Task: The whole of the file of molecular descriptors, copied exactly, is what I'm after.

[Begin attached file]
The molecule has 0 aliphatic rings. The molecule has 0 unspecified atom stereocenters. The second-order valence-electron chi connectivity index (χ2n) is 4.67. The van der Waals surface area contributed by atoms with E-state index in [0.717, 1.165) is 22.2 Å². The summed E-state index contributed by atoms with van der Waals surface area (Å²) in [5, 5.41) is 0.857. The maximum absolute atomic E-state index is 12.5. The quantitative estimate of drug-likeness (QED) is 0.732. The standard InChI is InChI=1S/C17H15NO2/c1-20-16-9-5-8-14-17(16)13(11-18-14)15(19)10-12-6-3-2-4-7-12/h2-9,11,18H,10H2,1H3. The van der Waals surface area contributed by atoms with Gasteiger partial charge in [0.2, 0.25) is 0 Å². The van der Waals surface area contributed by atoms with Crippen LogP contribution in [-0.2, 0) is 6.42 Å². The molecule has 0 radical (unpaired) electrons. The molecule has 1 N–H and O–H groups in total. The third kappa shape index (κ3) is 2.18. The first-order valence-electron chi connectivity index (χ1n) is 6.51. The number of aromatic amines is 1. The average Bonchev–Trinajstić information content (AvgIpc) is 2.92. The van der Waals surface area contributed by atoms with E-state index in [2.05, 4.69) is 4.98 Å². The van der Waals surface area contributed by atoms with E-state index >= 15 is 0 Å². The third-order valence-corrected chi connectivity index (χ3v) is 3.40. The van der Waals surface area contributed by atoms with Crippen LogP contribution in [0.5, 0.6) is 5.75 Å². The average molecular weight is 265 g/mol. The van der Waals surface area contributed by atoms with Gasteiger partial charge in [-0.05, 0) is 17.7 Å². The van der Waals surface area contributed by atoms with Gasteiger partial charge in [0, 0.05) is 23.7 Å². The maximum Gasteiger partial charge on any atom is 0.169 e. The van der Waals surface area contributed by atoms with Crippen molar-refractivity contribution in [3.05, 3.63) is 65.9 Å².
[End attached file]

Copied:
The molecule has 0 aliphatic rings. The molecule has 0 unspecified atom stereocenters. The second-order valence-electron chi connectivity index (χ2n) is 4.67. The van der Waals surface area contributed by atoms with E-state index in [0.717, 1.165) is 22.2 Å². The summed E-state index contributed by atoms with van der Waals surface area (Å²) in [5, 5.41) is 0.857. The maximum absolute atomic E-state index is 12.5. The quantitative estimate of drug-likeness (QED) is 0.732. The standard InChI is InChI=1S/C17H15NO2/c1-20-16-9-5-8-14-17(16)13(11-18-14)15(19)10-12-6-3-2-4-7-12/h2-9,11,18H,10H2,1H3. The van der Waals surface area contributed by atoms with Gasteiger partial charge in [0.2, 0.25) is 0 Å². The van der Waals surface area contributed by atoms with Crippen LogP contribution in [-0.2, 0) is 6.42 Å². The molecule has 0 radical (unpaired) electrons. The molecule has 1 N–H and O–H groups in total. The third kappa shape index (κ3) is 2.18. The first-order valence-electron chi connectivity index (χ1n) is 6.51. The number of aromatic amines is 1. The average Bonchev–Trinajstić information content (AvgIpc) is 2.92. The van der Waals surface area contributed by atoms with E-state index in [2.05, 4.69) is 4.98 Å². The van der Waals surface area contributed by atoms with E-state index >= 15 is 0 Å². The third-order valence-corrected chi connectivity index (χ3v) is 3.40. The van der Waals surface area contributed by atoms with Crippen LogP contribution in [0.5, 0.6) is 5.75 Å². The average molecular weight is 265 g/mol. The van der Waals surface area contributed by atoms with Gasteiger partial charge in [-0.05, 0) is 17.7 Å². The van der Waals surface area contributed by atoms with Gasteiger partial charge in [0, 0.05) is 23.7 Å². The maximum Gasteiger partial charge on any atom is 0.169 e. The van der Waals surface area contributed by atoms with Crippen molar-refractivity contribution in [3.05, 3.63) is 65.9 Å².